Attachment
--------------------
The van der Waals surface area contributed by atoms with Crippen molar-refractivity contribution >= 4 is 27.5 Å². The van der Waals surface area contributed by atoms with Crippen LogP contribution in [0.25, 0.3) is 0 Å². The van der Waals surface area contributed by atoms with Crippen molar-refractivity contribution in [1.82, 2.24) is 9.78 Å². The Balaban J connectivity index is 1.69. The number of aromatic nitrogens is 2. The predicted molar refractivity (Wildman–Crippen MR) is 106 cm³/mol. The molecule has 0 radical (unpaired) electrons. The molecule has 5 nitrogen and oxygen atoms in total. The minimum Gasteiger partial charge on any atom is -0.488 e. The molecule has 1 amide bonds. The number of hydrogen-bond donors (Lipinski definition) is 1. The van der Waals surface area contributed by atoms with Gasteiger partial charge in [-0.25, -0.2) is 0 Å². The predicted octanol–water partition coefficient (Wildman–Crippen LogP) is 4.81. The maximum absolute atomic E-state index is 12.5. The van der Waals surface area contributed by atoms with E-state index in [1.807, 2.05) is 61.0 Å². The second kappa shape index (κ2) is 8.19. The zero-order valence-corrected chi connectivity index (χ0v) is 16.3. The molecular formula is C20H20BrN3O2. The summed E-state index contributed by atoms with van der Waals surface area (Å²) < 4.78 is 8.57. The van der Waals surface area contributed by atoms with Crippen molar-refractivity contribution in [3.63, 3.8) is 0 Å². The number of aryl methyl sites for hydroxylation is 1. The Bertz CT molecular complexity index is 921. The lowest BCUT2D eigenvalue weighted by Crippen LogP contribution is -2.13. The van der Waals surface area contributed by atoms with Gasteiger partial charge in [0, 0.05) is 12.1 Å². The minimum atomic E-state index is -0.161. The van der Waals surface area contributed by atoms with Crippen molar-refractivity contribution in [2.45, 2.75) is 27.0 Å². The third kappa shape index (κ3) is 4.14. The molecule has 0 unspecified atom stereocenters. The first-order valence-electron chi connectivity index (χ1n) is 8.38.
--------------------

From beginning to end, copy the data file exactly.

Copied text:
The van der Waals surface area contributed by atoms with Crippen molar-refractivity contribution >= 4 is 27.5 Å². The van der Waals surface area contributed by atoms with Crippen LogP contribution in [0.25, 0.3) is 0 Å². The van der Waals surface area contributed by atoms with Crippen molar-refractivity contribution in [1.82, 2.24) is 9.78 Å². The Balaban J connectivity index is 1.69. The number of aromatic nitrogens is 2. The predicted molar refractivity (Wildman–Crippen MR) is 106 cm³/mol. The molecule has 0 radical (unpaired) electrons. The molecule has 5 nitrogen and oxygen atoms in total. The minimum Gasteiger partial charge on any atom is -0.488 e. The molecule has 1 amide bonds. The number of hydrogen-bond donors (Lipinski definition) is 1. The van der Waals surface area contributed by atoms with Gasteiger partial charge in [-0.25, -0.2) is 0 Å². The predicted octanol–water partition coefficient (Wildman–Crippen LogP) is 4.81. The maximum absolute atomic E-state index is 12.5. The van der Waals surface area contributed by atoms with E-state index in [1.807, 2.05) is 61.0 Å². The second kappa shape index (κ2) is 8.19. The zero-order valence-corrected chi connectivity index (χ0v) is 16.3. The molecular formula is C20H20BrN3O2. The summed E-state index contributed by atoms with van der Waals surface area (Å²) < 4.78 is 8.57. The van der Waals surface area contributed by atoms with Crippen molar-refractivity contribution in [3.63, 3.8) is 0 Å². The number of aryl methyl sites for hydroxylation is 1. The Bertz CT molecular complexity index is 921. The lowest BCUT2D eigenvalue weighted by Crippen LogP contribution is -2.13. The van der Waals surface area contributed by atoms with Gasteiger partial charge in [0, 0.05) is 12.1 Å². The minimum atomic E-state index is -0.161. The van der Waals surface area contributed by atoms with Crippen molar-refractivity contribution in [2.45, 2.75) is 27.0 Å². The third kappa shape index (κ3) is 4.14. The molecule has 0 unspecified atom stereocenters. The first-order valence-electron chi connectivity index (χ1n) is 8.38.